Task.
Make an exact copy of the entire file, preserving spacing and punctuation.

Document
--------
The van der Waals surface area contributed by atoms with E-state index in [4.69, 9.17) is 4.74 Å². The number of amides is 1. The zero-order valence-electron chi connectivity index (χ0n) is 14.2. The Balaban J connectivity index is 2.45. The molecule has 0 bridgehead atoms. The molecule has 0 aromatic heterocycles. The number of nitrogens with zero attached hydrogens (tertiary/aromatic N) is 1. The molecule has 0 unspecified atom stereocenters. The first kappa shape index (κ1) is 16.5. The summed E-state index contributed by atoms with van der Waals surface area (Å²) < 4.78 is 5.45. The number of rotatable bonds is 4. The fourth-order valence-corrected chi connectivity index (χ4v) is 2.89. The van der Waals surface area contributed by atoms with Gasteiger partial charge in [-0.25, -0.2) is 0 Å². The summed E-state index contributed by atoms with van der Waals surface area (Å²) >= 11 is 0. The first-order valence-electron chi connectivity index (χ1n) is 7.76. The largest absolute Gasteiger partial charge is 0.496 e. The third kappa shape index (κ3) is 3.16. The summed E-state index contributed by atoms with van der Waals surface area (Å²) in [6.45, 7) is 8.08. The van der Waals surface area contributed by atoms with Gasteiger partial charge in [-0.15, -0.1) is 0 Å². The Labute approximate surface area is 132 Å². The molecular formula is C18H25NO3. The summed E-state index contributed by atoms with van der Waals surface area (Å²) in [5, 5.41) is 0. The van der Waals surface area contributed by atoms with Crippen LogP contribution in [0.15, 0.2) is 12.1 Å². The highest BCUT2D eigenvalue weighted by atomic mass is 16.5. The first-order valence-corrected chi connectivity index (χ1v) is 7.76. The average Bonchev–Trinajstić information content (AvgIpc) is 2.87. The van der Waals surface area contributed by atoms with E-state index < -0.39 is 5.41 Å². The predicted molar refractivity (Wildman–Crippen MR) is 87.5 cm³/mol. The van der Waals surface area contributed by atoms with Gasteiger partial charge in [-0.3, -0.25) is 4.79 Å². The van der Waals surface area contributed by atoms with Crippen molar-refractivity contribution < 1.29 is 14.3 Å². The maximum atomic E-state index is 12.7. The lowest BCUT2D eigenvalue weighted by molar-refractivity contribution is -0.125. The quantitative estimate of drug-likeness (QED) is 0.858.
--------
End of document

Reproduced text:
The van der Waals surface area contributed by atoms with E-state index in [4.69, 9.17) is 4.74 Å². The number of amides is 1. The zero-order valence-electron chi connectivity index (χ0n) is 14.2. The Balaban J connectivity index is 2.45. The molecule has 0 bridgehead atoms. The molecule has 0 aromatic heterocycles. The number of nitrogens with zero attached hydrogens (tertiary/aromatic N) is 1. The molecule has 0 unspecified atom stereocenters. The first kappa shape index (κ1) is 16.5. The summed E-state index contributed by atoms with van der Waals surface area (Å²) < 4.78 is 5.45. The number of rotatable bonds is 4. The fourth-order valence-corrected chi connectivity index (χ4v) is 2.89. The van der Waals surface area contributed by atoms with Gasteiger partial charge in [-0.25, -0.2) is 0 Å². The summed E-state index contributed by atoms with van der Waals surface area (Å²) >= 11 is 0. The first-order valence-electron chi connectivity index (χ1n) is 7.76. The largest absolute Gasteiger partial charge is 0.496 e. The third kappa shape index (κ3) is 3.16. The summed E-state index contributed by atoms with van der Waals surface area (Å²) in [6.45, 7) is 8.08. The van der Waals surface area contributed by atoms with Gasteiger partial charge in [-0.15, -0.1) is 0 Å². The Labute approximate surface area is 132 Å². The molecular formula is C18H25NO3. The summed E-state index contributed by atoms with van der Waals surface area (Å²) in [5, 5.41) is 0. The van der Waals surface area contributed by atoms with Crippen LogP contribution in [0.15, 0.2) is 12.1 Å². The highest BCUT2D eigenvalue weighted by atomic mass is 16.5. The first-order valence-corrected chi connectivity index (χ1v) is 7.76. The average Bonchev–Trinajstić information content (AvgIpc) is 2.87. The van der Waals surface area contributed by atoms with E-state index < -0.39 is 5.41 Å². The predicted molar refractivity (Wildman–Crippen MR) is 87.5 cm³/mol. The van der Waals surface area contributed by atoms with Gasteiger partial charge in [-0.3, -0.25) is 4.79 Å². The van der Waals surface area contributed by atoms with Crippen molar-refractivity contribution < 1.29 is 14.3 Å². The maximum atomic E-state index is 12.7. The lowest BCUT2D eigenvalue weighted by molar-refractivity contribution is -0.125. The quantitative estimate of drug-likeness (QED) is 0.858.